Let’s take a look as if it really was Solomon that wrote Proverbs 31, being reminded, there is no strong doctrinal standing that it is. Who was Solomons mother? Bathsheba. Our first thought is not of Bathsheba being the wise mother full of virtuous advice, it is of the first sighting of her by King David from the roof top. From there we know the story of lust, deceit and murder, (we can read their story in 2 Sam. 11-12) To gain a true understanding of what followed, we read David’s heart in Psalm 51. The title above this Psalm reads: “A psalm of David. When the prophet Nathan came to him after David committed adultery with Bathsheba.” Verse one, “Have mercy on me, O God, according to Your unfailing love..” The key verse, “Against You, You only, have I sinned and done what is evil in Your sight.” (v4) Can you hear his heart?  Although Bathshebas’ repentance is not recorded, some believe she too repented and was forgiven, because when she conceived Solomon, Nathan the prophet said they should name him Jedediah, which means ‘blessed of God.” Evidence of repentance? I’d say so.

Interesting side note, there isn’t a lot said about Solomons upbringing, but we see later, when Solomon was King, Bathsheba had Solomons’ ear. 1 Kings 2:13-20, Adonijah, Solomons half-brother came to Bathsheba and asked, “Please ask King Solomon–he will not refuse you–to give me Abishag the Shunammite as my wife.” (v17) Bathsheba agreed. “When Bathsheba went to King Solomon to speak to him for Adonijah, the king stood up to meet her, bowed down to her and sat down on his throne. He had a throne brought for the king’s mother, and she sat down at his right hand. “I have one small request to make of you,” she said. “Do not refuse me.” The king replied, “Make it, my mother; I will not mother-child-love-closenessrefuse you.” (v19,20) Not exactly a mammas boy, but there was a strong respect.

At one point God asked of Solomon “Ask for whatever you want Me to give you.” (2 Chro 1 & 1 Kings 3) Solomon responded that he wanted wisdom and a hearing heart to lead the people, God granted that. As the saying goes, “Behind every great man is a great woman.” It seems apparent from this proverb, perhaps Bathsheba too had a great influence. The opening line to this proverb I find paints a strong picture. The word the author uses for ‘taught’ has a much broader sense then just to teach, or share instruction, as a professor points with a yard stick to the words on the blackboard. It reaches further to chastening. Meaning to make someone aware of their failure. The instruction is motivated to purify or refine. To cause someone to be more humble for moral improvement. Sound like a mother?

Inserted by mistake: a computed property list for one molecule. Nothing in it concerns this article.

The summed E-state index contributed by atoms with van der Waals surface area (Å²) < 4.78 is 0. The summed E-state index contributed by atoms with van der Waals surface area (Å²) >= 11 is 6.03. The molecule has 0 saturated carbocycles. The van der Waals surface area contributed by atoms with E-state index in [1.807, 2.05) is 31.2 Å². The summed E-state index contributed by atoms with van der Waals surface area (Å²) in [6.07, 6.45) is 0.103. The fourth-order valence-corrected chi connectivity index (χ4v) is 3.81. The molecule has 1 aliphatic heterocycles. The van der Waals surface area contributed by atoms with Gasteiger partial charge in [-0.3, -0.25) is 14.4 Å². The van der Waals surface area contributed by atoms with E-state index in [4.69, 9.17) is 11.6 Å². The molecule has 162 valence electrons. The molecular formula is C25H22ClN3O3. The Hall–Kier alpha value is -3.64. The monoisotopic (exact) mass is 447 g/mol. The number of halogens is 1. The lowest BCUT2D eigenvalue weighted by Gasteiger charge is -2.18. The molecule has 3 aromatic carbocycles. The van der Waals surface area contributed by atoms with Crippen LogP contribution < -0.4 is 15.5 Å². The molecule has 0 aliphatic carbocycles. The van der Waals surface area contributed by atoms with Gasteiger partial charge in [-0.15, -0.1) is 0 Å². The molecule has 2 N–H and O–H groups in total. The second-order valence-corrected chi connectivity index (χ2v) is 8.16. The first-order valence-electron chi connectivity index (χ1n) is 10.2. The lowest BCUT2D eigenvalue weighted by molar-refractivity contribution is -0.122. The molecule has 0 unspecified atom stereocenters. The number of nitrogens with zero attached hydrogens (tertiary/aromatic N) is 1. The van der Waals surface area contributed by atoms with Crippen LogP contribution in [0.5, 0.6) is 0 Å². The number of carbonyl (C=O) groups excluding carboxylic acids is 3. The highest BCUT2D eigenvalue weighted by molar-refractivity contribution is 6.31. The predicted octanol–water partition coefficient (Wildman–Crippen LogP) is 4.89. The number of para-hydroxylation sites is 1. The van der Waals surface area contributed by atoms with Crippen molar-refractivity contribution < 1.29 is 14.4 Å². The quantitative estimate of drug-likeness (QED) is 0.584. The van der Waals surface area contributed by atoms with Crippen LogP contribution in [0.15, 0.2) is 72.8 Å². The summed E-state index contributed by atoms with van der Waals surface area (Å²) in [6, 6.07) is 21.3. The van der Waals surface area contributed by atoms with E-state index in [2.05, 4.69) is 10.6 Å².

Bringing forward a current thought, James Dobson states, “The two greatest needs of a child is love and limits.” Limits come in many forms, perhaps Bathsheba knew this. When we read through the beautiful words of Proverbs 31, let us read them with new insight, (regardless of the author) the words are of a mother’s heart. “O my son, son of my womb… do not spend your strength on women, your vigor on those who ruin kings. It is not for Kings, O Lemuel, not for kings to drink wine, not for rulers to crave beer, lest they drink and forget what the law decrees… Speak for those who cannot speak for themselves… speak up and judge fairly, defend the rights of the poor and needy… a wife of noble character who can find… a woman who fears the Lord is to be praised, give her the reward she has earned…” Wonder Woman? No, just the qualities a mother wants for her son. In the traditional Jewish culture, it’s not the women who memorize Proverbs 31, but the men. “A wife of noble character who can find?” (v 10) Shedding new light; a mom to a son.